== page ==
Monday, all is well until Zac Taylor winds down his weekly losing Monday press conference. The Bengal’s radio color commentator Dave Lapham (essentially the Scott Zolak of the Bengals) asked about the incident with the patriots in the press box and sparked the frenzy that is spy gate 2.0 or what I am referring to as “Benghalzi” (lets get more creative with our controversy naming.) After what seemed to be brushed off in a quick 5 minute twitter scandal as a common miscommunication between teams, the media cycle stirred up harder as “@DiannaESPN” picked up the story and started running, as well as formal ESPN networks and other new sources to likely inspire a statement from the Patriots organization who took ownership of the mistake. So, as we stand now, we know several things. We know the Patriots were granted film access by the Browns (the Bengals and NFL were unaware) to the Browns Bengals 12/8 football game and hired an independent film crew in order to shoot a Do you job documentary web series on advance scouts. We also know that a Bengals staffer saw the Patriots employee filming and reported him to NFL security on the scene where his footage was confiscated. “Dianna from ESPN” has a “source” that claims the Patriots filmmaker shot 8 minutes of uninterrupted footage of the Bengals sideline and specifically coaches throughout the first quarter. Now, I would love to believe ESPN but its nearly 2020 and we know the ESPN spin machine (see example above regarding Rams walk through.) Now quick peek into this unbiased ESPN reporter’s twitter came up very anti pats and very pro Steelers. Please see below for a series of tweets she liked Sunday into Monday.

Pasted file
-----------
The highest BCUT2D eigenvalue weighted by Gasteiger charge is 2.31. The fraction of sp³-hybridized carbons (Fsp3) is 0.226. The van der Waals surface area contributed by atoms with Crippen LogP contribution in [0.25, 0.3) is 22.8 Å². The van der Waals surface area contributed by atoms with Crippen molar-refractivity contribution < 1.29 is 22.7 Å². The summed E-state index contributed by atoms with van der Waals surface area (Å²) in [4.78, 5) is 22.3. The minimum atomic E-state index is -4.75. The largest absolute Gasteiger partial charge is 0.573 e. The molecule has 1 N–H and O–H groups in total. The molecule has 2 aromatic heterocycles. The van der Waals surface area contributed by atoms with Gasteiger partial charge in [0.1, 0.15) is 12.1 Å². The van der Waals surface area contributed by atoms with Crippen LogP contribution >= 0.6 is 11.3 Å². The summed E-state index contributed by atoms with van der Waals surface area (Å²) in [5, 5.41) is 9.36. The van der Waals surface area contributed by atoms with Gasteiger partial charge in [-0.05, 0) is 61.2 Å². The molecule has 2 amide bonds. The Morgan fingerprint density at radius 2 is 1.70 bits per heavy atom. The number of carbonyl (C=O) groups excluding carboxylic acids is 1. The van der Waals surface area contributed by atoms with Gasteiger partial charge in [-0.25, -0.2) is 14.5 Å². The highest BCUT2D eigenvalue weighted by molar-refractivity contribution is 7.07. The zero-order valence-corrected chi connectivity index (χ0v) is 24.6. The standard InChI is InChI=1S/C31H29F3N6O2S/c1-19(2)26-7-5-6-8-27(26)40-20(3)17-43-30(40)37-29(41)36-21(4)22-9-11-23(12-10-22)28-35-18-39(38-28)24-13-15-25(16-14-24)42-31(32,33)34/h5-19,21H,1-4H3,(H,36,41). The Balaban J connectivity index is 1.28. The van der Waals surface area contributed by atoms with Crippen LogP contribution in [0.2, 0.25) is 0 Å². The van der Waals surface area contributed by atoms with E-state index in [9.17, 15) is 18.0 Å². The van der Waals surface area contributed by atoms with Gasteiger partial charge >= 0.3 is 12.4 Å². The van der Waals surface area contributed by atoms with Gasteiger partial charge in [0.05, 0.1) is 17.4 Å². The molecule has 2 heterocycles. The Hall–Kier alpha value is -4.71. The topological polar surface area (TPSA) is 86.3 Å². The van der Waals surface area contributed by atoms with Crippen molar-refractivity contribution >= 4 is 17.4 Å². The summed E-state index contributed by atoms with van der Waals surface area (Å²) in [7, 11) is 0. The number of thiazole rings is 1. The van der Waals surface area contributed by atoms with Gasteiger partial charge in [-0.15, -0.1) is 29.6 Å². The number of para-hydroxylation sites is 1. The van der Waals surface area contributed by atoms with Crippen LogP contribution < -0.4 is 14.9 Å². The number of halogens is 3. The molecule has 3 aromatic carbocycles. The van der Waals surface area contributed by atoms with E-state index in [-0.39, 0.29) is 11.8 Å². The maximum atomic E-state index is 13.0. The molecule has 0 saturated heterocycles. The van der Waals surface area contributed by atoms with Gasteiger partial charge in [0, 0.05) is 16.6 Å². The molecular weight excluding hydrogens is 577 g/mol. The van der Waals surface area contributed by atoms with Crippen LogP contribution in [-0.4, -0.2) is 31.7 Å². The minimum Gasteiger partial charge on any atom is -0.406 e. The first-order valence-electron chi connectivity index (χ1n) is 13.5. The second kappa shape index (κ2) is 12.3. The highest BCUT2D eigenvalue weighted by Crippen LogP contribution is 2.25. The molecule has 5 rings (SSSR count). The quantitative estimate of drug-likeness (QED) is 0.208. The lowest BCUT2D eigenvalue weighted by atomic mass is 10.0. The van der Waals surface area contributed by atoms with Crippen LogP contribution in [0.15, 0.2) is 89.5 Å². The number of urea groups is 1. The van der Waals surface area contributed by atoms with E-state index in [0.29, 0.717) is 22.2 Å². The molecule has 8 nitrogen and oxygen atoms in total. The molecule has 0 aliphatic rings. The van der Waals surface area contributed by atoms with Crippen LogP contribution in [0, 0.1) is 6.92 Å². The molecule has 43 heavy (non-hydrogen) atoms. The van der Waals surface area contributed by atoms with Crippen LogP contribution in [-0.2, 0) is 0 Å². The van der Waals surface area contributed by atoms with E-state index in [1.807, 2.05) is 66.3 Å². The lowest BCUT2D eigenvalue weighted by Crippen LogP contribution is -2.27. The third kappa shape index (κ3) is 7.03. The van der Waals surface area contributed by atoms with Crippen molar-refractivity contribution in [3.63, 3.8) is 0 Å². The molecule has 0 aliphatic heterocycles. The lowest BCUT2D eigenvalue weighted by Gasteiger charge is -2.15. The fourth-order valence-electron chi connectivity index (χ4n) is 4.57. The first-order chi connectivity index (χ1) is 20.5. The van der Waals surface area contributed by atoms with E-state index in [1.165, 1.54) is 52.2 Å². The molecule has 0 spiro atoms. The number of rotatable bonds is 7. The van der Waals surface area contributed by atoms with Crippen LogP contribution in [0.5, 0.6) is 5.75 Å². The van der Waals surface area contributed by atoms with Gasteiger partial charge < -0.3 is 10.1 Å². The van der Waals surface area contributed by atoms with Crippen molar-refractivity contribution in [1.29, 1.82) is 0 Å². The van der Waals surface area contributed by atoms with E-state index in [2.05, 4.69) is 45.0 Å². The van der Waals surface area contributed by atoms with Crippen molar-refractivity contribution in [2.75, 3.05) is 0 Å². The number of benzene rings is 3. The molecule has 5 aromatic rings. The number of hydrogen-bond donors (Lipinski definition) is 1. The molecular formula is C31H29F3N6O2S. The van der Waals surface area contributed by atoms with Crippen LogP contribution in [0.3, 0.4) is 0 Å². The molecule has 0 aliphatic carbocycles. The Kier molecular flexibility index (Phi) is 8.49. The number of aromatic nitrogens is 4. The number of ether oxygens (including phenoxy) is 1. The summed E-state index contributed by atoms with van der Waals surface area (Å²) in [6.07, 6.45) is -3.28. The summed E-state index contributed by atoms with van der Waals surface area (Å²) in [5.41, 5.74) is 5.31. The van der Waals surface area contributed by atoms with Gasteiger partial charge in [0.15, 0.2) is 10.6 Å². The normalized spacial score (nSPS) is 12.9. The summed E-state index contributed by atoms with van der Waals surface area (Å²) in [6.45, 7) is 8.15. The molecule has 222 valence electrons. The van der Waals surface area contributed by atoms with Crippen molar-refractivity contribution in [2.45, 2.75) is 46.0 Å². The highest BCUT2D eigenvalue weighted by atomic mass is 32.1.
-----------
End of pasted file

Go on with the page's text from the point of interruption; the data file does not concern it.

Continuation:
Hmm. Interesting, I think someone has an agenda.

Not one favorable patriots like anywhere and then more of this…

Now I wanted to wait until the NFL released more information, a statement, and punishment regarding the situation, but we all know how that played out with Deflategate (a story for another day). The patriots were first to admit their mistake and took responsibility for the incident. Now no one really knows if filming coaches is truly illegal or not as the 2007 rules show. I think it is safe to assume you are not allowed to film coaches/sidelines in the press room in a stadium where your team isn’t even playing. However, for an independent film maker, could be an honest mistake and wanted to get some extra b-roll. Rumors and talks that the footage is nothing you wouldn’t see on a normal broadcast. I expect the Patriots to receive a fine as punishment and let’s grow up and move on. Pats haters will say the NFL is once again protecting the Patriots and that they get all the calls which is by the far the most bananaland take in the game.

Yes this is an unorganized web of a writing piece but so is this controversy we call spygate.